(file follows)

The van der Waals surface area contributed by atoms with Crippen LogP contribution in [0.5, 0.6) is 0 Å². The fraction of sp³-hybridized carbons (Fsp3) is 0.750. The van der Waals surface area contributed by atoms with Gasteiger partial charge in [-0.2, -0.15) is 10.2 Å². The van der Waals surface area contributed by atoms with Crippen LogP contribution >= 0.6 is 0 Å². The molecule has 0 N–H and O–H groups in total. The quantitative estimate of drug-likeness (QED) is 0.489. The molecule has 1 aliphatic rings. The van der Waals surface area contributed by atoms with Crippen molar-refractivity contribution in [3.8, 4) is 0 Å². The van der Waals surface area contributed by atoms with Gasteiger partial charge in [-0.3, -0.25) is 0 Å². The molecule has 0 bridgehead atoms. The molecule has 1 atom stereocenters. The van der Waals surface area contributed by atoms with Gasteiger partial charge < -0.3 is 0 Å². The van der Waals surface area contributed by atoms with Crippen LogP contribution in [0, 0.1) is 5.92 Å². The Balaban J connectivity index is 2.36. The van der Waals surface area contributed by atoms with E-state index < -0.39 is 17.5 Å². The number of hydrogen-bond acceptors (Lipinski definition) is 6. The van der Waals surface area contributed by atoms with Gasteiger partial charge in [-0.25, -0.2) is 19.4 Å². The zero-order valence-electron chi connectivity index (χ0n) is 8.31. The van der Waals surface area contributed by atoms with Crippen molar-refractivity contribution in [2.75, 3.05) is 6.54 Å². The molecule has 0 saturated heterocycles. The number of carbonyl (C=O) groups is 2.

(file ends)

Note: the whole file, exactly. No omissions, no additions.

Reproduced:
The van der Waals surface area contributed by atoms with Crippen LogP contribution in [0.5, 0.6) is 0 Å². The fraction of sp³-hybridized carbons (Fsp3) is 0.750. The van der Waals surface area contributed by atoms with Gasteiger partial charge in [-0.2, -0.15) is 10.2 Å². The van der Waals surface area contributed by atoms with Crippen LogP contribution >= 0.6 is 0 Å². The molecule has 0 N–H and O–H groups in total. The quantitative estimate of drug-likeness (QED) is 0.489. The molecule has 1 aliphatic rings. The van der Waals surface area contributed by atoms with Crippen molar-refractivity contribution in [3.8, 4) is 0 Å². The van der Waals surface area contributed by atoms with Gasteiger partial charge in [-0.3, -0.25) is 0 Å². The molecule has 0 bridgehead atoms. The molecule has 1 atom stereocenters. The van der Waals surface area contributed by atoms with Gasteiger partial charge < -0.3 is 0 Å². The van der Waals surface area contributed by atoms with Crippen LogP contribution in [0, 0.1) is 5.92 Å². The Balaban J connectivity index is 2.36. The van der Waals surface area contributed by atoms with E-state index < -0.39 is 17.5 Å². The number of hydrogen-bond acceptors (Lipinski definition) is 6. The van der Waals surface area contributed by atoms with Gasteiger partial charge in [-0.25, -0.2) is 19.4 Å². The zero-order valence-electron chi connectivity index (χ0n) is 8.31. The van der Waals surface area contributed by atoms with Crippen molar-refractivity contribution in [2.75, 3.05) is 6.54 Å². The molecule has 0 saturated heterocycles. The number of carbonyl (C=O) groups is 2.